The discussion about eating organically has been in and out of the spot light, especially recently because of the GMO conversations. We’ll leave the GMO issue for another time and focus specifically on shopping for and eating organically. Whether you are an aged foodie or new to the idea of eating more healthfully, the information about food and health is dense, conflicting and vast. But rest assured that eating well doesn’t need to be complicated.
One fact that is hard to refute is you are what you eat. Sounds cliché but it may be one of the most powerful statements you will consider in regards to your health. Red blood cells are replaced about every 120 days. Stomach lining cells are replaced in 2 days and skin cells every 2-4 weeks so your body is continually rebuilding itself. Energy is neither created nor destroyed so those new cells are built from the raw materials in the food you eat. You and your cells will become what you eat. If you put water in your tank, your car won’t run.
A Brief Look at Organics
There are various detailed and legal definitions of the term “organic”. Generally speaking organic foods are those grown without the use of synthetic pesticides, chemical fertilizers and from seed that are not genetically modified. Although outlooks vary, common reasons for choosing organics are health and environmental factors and/or an opposition to laboratory derived, sometimes carcinogenic, additives.
Regardless of your inspiration for eating organically, acquiring and paying for organic and healthy food is more likely the stumbling block than deciding to eat organically. According to Natural News, Americans spend nearly 23% of their grocery dollars on processed foods (read: in a box or package), up from ~11% in 1982. Let’s now make the distinction between unprocessed and organic foods. Organic lollipops are still processed but are composed of ingredients that have been organically derived. A tomato is unprocessed but can be found organically grown or conventionally (with use of pesticides and chemical fertilizers). Your health improves when your diet is comprised of minimally processed foods. Applying this information to buying habits means first, choosing more groceries that are not processed. In this case, you are paying for its cultivation, harvesting and transportation, not the processing, undesirable additives and packaging. Secondly with regards to organics, it means buying organic with those items that are highly sprayed (known as the “dirty dozen“) and saving money by choosing conventionally grown items on the “clean 15” list. The Environmental Working Group created the lists after studying levels of pesticides in produce. They noted that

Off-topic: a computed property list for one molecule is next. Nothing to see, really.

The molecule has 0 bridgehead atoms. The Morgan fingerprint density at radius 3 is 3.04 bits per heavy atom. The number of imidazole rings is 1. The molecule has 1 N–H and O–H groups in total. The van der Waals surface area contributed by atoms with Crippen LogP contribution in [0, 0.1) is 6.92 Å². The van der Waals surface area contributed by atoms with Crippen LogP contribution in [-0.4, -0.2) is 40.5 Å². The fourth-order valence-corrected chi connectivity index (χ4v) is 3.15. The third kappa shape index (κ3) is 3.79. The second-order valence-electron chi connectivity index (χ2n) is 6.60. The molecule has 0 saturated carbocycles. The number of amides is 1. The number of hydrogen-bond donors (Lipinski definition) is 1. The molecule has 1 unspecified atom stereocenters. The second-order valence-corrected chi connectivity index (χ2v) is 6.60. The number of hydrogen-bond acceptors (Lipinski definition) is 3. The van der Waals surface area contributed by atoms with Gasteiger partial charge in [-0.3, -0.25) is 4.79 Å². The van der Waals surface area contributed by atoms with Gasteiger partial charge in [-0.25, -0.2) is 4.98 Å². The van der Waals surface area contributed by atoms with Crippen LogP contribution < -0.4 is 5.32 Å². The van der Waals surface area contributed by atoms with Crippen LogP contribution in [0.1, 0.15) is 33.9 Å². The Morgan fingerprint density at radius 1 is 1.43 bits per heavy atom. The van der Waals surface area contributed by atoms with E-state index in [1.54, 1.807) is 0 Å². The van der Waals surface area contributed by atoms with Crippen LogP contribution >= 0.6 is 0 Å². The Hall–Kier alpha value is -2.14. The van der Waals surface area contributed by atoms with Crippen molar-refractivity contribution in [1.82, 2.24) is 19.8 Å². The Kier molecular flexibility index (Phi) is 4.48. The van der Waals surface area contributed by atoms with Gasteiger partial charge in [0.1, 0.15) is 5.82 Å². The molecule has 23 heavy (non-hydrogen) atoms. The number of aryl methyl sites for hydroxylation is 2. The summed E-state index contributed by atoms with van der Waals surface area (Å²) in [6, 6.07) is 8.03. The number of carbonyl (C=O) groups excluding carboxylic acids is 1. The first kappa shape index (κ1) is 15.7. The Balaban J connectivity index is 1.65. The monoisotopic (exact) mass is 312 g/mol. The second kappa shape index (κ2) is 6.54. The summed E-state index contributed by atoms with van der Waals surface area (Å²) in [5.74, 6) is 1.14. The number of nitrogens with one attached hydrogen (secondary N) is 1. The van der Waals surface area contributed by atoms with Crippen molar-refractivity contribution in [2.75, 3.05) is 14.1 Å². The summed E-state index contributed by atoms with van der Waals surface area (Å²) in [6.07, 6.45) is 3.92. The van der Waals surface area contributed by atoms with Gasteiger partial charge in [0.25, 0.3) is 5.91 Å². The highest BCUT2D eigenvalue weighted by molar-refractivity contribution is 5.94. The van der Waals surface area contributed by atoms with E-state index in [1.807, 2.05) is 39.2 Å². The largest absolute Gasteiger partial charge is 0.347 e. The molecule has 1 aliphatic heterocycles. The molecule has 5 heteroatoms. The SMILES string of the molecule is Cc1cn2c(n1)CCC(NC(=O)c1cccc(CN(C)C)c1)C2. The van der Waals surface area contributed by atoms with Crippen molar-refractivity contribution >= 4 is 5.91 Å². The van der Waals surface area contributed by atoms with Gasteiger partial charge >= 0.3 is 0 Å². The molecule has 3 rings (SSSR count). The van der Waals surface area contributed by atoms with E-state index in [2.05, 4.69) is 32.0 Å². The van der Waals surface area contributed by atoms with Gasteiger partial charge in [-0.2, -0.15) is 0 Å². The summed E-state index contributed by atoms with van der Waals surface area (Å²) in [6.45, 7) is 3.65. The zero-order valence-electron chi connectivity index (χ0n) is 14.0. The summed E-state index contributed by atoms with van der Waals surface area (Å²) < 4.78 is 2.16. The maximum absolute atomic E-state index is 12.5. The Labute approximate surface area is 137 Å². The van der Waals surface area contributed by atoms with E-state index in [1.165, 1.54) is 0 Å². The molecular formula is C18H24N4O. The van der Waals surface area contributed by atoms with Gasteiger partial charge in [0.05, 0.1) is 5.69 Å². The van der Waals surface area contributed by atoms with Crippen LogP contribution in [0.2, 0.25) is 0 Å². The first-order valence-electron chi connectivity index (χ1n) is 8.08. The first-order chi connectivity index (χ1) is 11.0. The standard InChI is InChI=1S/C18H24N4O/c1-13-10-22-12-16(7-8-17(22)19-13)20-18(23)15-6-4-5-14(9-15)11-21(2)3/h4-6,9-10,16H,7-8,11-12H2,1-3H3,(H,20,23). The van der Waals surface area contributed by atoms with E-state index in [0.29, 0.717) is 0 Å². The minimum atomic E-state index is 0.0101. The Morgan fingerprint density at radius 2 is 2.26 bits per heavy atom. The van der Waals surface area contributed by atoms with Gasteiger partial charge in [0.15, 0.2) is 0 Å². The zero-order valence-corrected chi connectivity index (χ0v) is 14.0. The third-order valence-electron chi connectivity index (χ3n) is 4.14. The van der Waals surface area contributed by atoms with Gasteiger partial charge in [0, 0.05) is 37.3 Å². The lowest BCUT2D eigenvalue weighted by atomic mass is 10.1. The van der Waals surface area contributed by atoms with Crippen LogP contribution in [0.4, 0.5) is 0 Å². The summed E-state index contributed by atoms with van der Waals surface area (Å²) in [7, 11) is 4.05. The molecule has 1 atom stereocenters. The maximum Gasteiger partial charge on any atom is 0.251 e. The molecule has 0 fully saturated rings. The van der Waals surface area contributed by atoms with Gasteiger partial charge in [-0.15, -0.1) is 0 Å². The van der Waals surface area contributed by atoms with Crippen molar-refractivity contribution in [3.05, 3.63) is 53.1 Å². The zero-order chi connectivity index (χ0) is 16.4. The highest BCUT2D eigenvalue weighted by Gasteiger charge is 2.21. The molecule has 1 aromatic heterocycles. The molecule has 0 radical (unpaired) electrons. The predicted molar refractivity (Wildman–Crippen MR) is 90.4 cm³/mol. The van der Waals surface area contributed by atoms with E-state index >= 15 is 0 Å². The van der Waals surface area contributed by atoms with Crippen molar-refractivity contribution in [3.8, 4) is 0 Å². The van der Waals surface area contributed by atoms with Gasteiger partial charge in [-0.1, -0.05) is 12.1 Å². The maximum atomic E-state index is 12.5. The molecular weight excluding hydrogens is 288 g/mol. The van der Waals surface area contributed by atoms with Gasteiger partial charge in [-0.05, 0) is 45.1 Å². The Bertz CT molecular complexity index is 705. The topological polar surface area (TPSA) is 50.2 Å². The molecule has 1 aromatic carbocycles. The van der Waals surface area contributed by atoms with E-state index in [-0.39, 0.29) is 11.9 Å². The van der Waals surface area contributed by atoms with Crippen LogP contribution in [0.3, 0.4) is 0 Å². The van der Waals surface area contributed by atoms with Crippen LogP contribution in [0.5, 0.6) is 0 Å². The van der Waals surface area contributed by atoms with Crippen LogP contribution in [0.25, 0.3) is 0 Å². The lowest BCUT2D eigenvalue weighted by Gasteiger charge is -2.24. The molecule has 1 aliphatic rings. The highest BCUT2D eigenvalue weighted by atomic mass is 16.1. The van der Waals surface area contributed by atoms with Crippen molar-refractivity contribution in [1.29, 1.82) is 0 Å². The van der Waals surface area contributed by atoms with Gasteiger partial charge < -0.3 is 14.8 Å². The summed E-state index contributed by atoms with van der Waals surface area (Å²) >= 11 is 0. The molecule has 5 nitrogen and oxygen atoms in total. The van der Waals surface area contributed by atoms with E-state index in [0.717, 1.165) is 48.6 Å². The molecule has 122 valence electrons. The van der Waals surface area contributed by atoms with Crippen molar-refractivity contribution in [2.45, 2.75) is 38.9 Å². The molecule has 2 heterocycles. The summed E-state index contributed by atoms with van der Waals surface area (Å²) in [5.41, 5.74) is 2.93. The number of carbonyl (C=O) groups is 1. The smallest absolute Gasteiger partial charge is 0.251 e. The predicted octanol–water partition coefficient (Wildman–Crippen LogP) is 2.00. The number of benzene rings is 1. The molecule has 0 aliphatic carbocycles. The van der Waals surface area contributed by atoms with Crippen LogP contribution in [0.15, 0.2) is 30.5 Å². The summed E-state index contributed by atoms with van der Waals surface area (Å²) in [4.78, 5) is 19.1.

Certain types of organic produce can reduce the amount of toxins you consume on a daily basis by as much as 80 percent.
It’s a myth that you need tons of space or time to grow your own food. All you need are a few pots, some seeds, and soil. If you have the pots and dig the soil from your yard, the only expense is the seed. Even a poorly tended $2.00 pack of tomato or lettuce seeds yields many times the quantity of tomatoes and salad that $2.00 can buy. If you’re really lacking a green thumb, focus on herbs. They’re nearly impossible to kill and expensively bought from a grocery store.
No, its not just trendy. It’s empowering to know the farmer who grew your food. You can ask the grower directly what, if any, chemicals were used. It’s also smart. Support your local farmer and he or she will support your local businesses. Plus, the food is harvested just before you buy it. It hasn’t been prematurely picked, sprayed and shipped across the country.
Don’t Underestimate Your Freezer
Couponing is also more than trendy and organic brands have coupons – they just aren’t generally in the sunday clipper. They are more likely found on the company’s website. Focus on items with coupons which can be frozen. When organic chicken is on sale or your garden produces more than you can eat, freeze it!